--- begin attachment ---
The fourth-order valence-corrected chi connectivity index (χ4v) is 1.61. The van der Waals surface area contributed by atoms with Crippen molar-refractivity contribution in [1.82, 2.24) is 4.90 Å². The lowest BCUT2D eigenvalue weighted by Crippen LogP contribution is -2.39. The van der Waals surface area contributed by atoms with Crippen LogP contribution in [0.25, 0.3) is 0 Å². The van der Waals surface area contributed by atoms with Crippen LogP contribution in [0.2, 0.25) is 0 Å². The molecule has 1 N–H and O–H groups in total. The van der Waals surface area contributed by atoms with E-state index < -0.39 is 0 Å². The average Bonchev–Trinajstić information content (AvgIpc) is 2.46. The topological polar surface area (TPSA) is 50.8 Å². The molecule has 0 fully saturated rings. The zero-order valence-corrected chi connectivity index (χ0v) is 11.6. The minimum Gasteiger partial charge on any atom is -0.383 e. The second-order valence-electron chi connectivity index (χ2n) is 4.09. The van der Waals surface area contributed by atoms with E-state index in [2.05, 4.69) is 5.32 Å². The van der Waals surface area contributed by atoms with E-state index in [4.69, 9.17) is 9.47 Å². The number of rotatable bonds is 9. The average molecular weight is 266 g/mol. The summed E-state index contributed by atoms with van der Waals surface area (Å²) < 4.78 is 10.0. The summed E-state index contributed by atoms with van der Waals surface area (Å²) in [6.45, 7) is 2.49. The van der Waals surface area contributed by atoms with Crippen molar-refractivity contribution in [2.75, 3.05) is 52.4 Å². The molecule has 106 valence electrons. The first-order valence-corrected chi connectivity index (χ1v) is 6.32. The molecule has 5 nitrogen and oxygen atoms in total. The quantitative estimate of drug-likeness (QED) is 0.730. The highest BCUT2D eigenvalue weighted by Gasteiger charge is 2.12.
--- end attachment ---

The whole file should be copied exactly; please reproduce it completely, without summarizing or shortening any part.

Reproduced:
The fourth-order valence-corrected chi connectivity index (χ4v) is 1.61. The van der Waals surface area contributed by atoms with Crippen molar-refractivity contribution in [1.82, 2.24) is 4.90 Å². The lowest BCUT2D eigenvalue weighted by Crippen LogP contribution is -2.39. The van der Waals surface area contributed by atoms with Crippen LogP contribution in [0.25, 0.3) is 0 Å². The van der Waals surface area contributed by atoms with Crippen LogP contribution in [0.2, 0.25) is 0 Å². The molecule has 1 N–H and O–H groups in total. The van der Waals surface area contributed by atoms with E-state index < -0.39 is 0 Å². The average Bonchev–Trinajstić information content (AvgIpc) is 2.46. The topological polar surface area (TPSA) is 50.8 Å². The molecule has 0 fully saturated rings. The zero-order valence-corrected chi connectivity index (χ0v) is 11.6. The minimum Gasteiger partial charge on any atom is -0.383 e. The second-order valence-electron chi connectivity index (χ2n) is 4.09. The van der Waals surface area contributed by atoms with E-state index in [2.05, 4.69) is 5.32 Å². The van der Waals surface area contributed by atoms with E-state index in [4.69, 9.17) is 9.47 Å². The number of rotatable bonds is 9. The average molecular weight is 266 g/mol. The summed E-state index contributed by atoms with van der Waals surface area (Å²) < 4.78 is 10.0. The summed E-state index contributed by atoms with van der Waals surface area (Å²) in [6.45, 7) is 2.49. The van der Waals surface area contributed by atoms with Crippen molar-refractivity contribution in [2.75, 3.05) is 52.4 Å². The molecule has 106 valence electrons. The first-order valence-corrected chi connectivity index (χ1v) is 6.32. The molecule has 5 nitrogen and oxygen atoms in total. The quantitative estimate of drug-likeness (QED) is 0.730. The highest BCUT2D eigenvalue weighted by Gasteiger charge is 2.12.